Cathleen Grzesiek, Vice President of Government Relations for the Mid-Atlantic Affiliate, said "This award is a testament to the hard work and dedication of our government relations directors, grassroots directors, and all of our volunteers over the past year.  Our policy success couldn’t happen without each of them, and together, we are making a huge impact on health across the Mid-Atlantic.  Our team embodies the idea that ‘making a difference is why.’"

We could not have done this without the help of you, our You’re the Cure family!

While at times the policy process can be labored, this just proves that your resolute determination and passion have made a true difference all across the Mid-Atlantic Affiliate.

So today, it is with pleasure that we share that YOU are our why, and we hope that you will share your why with us!

You are invaluable to us, and we are thankful for you and for the great impact you have made on the health of your local and regional communities.

Thank you!

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Mary Kay Ballasiotes

Mary Kay Ballasiotes, Mid-Atlantic Affiliate

Mary Kay Ballasiotes has been advocating for children for over 15 years.  Her daughter, Michelle had a stroke before she was born and that moment changed both of their lives forever. Mary Kay’s advocacy days started in 2002 in Chicago where she founded the Childhood Stroke & Hemiplegia Connections of Illinois, simply because there was a need for it.  Before long, Mary Kay and her daughter were fixtures at Lobby Day.  At National Lobby Day, May 2006, Mary Kay spoke with the Vice President of the American Stroke Association (ASA) and told him about her daughter having a stroke before birth.  She learned that the VP had never heard of pediatric stroke. From that day on Mary Kay made it her mission to collaborate with the American Heart Association (AHA) and the ASA about pediatric stroke, and to raise awareness about it.

Over the years, Mary Kay and Michelle attended heart walks, lobby days, and were very vocal about pediatric stroke in each state they have lived in: Illinois, Georgia, and now North Carolina. Most recently, Mary Kay co-produced a pediatric stroke awareness video with the American Heart Association/American Stroke Association.  The video was created to raise awareness that strokes can happen in babies, children and even before birth. Join us here  to watch this impactful video.   

Making a difference in people’s lives is the most rewarding element of being part of advocacy.  Mary Kay and Michelle have attended many lobby days over the years, both national and state.  The experience never gets old to Mary Kay.  She loves seeing how her passion and effort can make a difference, and strongly feels that one person can make a difference!  In August 2010, Mary Kay and her family moved to North Carolina where she soon started working with Betsy Vetter, the AHA Director of Government Relations in the Mid-Atlantic Affiliate.  Mary Kay readily admits her love of working with Betsy.  She is one of the reasons Mary Kay is still volunteering and advocating with AHA.  Mary Kay feeds off Betsy’s passion and enthusiasm and feels that Betsy has a gift for working with volunteers and government officials.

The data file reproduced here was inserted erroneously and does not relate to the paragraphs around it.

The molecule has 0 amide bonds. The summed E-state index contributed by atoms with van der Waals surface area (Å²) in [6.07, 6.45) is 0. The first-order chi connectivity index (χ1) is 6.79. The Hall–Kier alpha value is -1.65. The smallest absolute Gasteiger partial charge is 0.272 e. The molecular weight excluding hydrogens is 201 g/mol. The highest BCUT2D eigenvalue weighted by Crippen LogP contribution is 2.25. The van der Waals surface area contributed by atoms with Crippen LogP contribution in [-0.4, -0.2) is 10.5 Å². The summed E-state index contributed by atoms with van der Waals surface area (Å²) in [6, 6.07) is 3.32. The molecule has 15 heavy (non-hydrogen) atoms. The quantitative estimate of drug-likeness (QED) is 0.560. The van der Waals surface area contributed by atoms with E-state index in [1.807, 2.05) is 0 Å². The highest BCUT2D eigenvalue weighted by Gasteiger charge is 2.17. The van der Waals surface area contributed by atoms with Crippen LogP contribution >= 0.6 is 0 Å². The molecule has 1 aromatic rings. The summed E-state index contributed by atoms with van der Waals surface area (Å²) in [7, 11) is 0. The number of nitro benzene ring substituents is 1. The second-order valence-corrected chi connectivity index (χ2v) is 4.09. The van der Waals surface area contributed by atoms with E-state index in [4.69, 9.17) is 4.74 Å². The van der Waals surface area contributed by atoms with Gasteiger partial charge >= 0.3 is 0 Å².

Mary Kay is very proud of her daughter Michelle and the hard work that she has been doing right alongside her mother. While back in Chicago in 2007, Michelle was chosen to be one of the 12 “Faces of Cardiovascular Disease.”  Her image was captured on one of many large posters that were circulated around the United States for Heart Walks.  These posters are still being used today.  Because of Mary Kay and Michelle’s hard work, they were both featured in an ABC news article once again shedding light on pediatric stroke. In 2009, Michelle was honored with the Stroke Hero of the Year and received the National Youth Advocate of the Year award.

Mary Kay’s calling is to advocate for children. She feels that things happen for a reason. The stroke that Michelle suffered enabled both Michelle and Mary Kay to reach other families and make a difference in their lives and in the area of pediatric stroke.  Mary Kay does not have much free time, but when she does, she enjoys going out to lunch with friends and reading. 

One great memory Mary Kay has included that of her son, Alex.  While driving back from picking Alex up at college, he remarked how much he admires the work that she has done over the years.  The example that Mary Kay has provided has empowered him to pay it forward by getting involved in politics and leadership roles.   May Kay continues to advocate for children and wants everyone to know that one person can make a difference.

 

 

 Advocate interview provided by Blog Contributor Amanda Orfitelli.

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Mark Your Calendar for the EmpowerMEnt Challenge!

We’re gearing up for National Childhood Obesity Awareness Month and we want you to be in on all of the action!  Throughout September, we’re encouraging families across the country to take control of their healthy by participating in the EmpowerMEnt Challenge.  Each week, families and kids will pursue a different goal, including eating more fruits and veggies, limiting sugary drinks, reducing sodium intake, and increasing physical activity.  Each goal is fun, simple, won’t break the bank and can be done as a family.  And by the end of the month, families will be a step ahead on the road to a heart-healthy life. 

So mark your calendar for the challenge kick-off on September 1st!  Complimentary templates and activities, broken down into the themed weeks, are now available on www.heart.org/healthierkids.  In addition, you're invited to join our EmpowerMEnt Challenge Facebook group, where you can make the commitment to take the challenge and share your progress with others.